Assessing what someone needs

There may be patterns or triggers to look out for - some of these behaviours may occur at predictable times of the day, in certain places, or with certain people or during particular activities.

What to look for

  • Emotional – anxiety and anger may be a response to visual hallucination. This may be communicated by verbal outbursts, repetitive questioning or by facial expression.
  • Level of stimulation – a person may be bored, overwhelmed, or have low social contact. This can be communicated by repetitive physical movement, touching, talking or apathy.
  • Physical – a person may be in pain or discomfort. This can be communicated in a number of ways, depending on where the discomfort is (e.g. rubbing face (dental pain); pulling at clothes, or fidgeting in chair (needing to go to toilet)).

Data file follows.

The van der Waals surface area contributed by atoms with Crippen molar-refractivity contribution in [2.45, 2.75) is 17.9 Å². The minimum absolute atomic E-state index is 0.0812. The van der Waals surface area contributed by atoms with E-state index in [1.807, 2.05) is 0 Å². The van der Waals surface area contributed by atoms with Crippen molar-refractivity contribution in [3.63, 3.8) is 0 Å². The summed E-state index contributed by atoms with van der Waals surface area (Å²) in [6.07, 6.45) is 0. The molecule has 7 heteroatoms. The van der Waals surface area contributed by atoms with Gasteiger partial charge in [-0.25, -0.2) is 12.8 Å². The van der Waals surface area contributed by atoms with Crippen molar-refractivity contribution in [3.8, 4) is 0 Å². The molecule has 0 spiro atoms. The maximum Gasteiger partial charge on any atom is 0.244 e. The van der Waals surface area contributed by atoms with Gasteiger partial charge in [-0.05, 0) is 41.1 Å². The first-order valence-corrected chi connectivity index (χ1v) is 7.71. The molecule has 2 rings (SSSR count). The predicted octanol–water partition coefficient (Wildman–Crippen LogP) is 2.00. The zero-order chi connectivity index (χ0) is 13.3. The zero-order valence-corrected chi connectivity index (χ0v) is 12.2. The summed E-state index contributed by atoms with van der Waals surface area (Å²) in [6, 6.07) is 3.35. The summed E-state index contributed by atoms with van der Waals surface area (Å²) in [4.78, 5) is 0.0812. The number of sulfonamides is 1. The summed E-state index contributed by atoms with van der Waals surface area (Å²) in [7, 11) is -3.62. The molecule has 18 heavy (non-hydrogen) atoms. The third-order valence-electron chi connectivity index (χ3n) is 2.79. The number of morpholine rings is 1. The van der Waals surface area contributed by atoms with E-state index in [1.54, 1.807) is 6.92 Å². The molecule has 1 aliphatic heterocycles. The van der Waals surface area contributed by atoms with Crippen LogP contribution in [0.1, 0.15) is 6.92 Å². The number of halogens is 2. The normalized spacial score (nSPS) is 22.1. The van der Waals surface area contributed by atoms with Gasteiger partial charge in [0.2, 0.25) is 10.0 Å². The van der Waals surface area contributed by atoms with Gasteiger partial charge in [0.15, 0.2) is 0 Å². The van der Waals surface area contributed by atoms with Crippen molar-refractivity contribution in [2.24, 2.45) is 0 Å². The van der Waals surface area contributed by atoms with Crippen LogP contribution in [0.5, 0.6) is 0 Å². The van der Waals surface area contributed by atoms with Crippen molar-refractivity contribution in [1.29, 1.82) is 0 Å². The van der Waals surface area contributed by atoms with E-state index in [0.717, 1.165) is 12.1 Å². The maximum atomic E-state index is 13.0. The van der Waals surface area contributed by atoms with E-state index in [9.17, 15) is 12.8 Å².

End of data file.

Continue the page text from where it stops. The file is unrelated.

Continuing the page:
• Low self-worth – a lack of positive experiences or lack of control can lead to a person hiding or hoarding things.

Looking further

Sometimes, a declared need reveals an underlying need.

So a person asking to see his mother (who is likely deceased) may in fact be seeking the reassurance that she once offered.

A person living in a care environment who expresses a desire to go home may have interpreted their new surroundings as a hotel, so feel they should leave soon.

Paying attention to what someone is saying, noticing their body language, facial expression and the context (such as time of day or place) can help us to understand what is really going on.

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Dementia Care: Staying Connected and Living Well

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